pepperMill08There was some roughness on the bottom surfaces from the scaffolding used to hold the melted plastic in place and stop it sagging. However, a quick clean with a file and sandpaper after breaking off the scaffolding solved that issue.

The lip near the base of the mill is the redesigned retaining device for the spring mechanism. There are also two pilot holes printed in place to increase the amount of solid plastic wall available for the self tapping screws to ensure a solid attachment.

The print took about three and a half hours but it was largely unsupervised and the printer just plodded along in the background.




All the parts were collected and checked to make sure everything fitted together properly. A few touches here and there with a file and some sandpaper made sure of a snug fit.






It was then just a matter of assembling the pepper-mill with a screwdriver, filling with pepper and trying it out.





The pepper-mill works even better than before, no doubt due to the new retaining mechanism, and the the movement is smooth and consistent.

The grinding adjustment works really well and does not drift.

The plastic is ABS (same as Lego) and considered food safe. The amount of plastic likely to break away and mix with the pepper is too small to worry about so I am happy that there is no problem with using this material in this way.

I wasn’t sure about the bright yellow colour at first. I picked it partly because it was already loaded into the machine and partly because I couldn’t decide if I liked any of the other colours better. However, it was a hit with everybody else in the house and it has grown on me as well.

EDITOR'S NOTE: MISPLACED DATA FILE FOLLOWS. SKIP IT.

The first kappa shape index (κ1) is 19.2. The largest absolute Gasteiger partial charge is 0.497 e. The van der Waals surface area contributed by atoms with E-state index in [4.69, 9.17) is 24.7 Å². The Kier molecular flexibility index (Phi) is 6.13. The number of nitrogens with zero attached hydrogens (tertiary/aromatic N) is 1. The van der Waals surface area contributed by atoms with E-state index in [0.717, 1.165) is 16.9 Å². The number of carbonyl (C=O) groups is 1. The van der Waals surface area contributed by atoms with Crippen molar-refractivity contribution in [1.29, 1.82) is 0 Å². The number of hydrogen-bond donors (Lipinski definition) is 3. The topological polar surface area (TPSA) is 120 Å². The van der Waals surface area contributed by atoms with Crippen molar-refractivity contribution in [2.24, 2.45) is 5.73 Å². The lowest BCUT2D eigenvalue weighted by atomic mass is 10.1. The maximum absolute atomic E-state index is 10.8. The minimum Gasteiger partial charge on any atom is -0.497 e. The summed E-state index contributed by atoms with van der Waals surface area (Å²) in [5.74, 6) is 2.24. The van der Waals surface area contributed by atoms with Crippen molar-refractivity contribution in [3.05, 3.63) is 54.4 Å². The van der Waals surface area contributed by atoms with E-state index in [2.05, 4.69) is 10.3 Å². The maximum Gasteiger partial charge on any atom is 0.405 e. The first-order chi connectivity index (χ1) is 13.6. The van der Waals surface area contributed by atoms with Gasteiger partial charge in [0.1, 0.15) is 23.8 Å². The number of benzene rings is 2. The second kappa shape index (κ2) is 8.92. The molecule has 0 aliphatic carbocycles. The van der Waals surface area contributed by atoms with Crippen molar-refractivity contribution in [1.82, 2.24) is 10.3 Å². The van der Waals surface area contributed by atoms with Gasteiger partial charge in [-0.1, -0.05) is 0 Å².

It used less than $4 of plastic, based on what we pay for a roll of the plastic thread. It took many hours of my time but I enjoyed the challenge of creating the new part and modifying the design.



It took a lot longer to complete the project than I anticipated but the end result was fabulous! All in all, I am very happy with the result and that I was able to repair, rather than throw away and replace. If it turns out that the plastic does not last long term then I always have the option to try another on the lathe, based on the same design.

What about you. What have you been able to repair rather than replace?

There are a number of “maker-spaces” cropping up all over the world where people can access tools and expertise to help them make or repair things. Would you consider joining to one of these places to getaccess to tools including 3D printers to help repair or create items for around the house?


PS: If you are interested in looking in more detail about how I did the 3D design have a look at the link below. It will allow you to look around the model, using the mouse to move and rotate it. Try using all the mouse buttons to see how it can be moved.

You can also go into the design program and edit a copy of the design yourself. If you do, let me know how you went and send me a link to your version.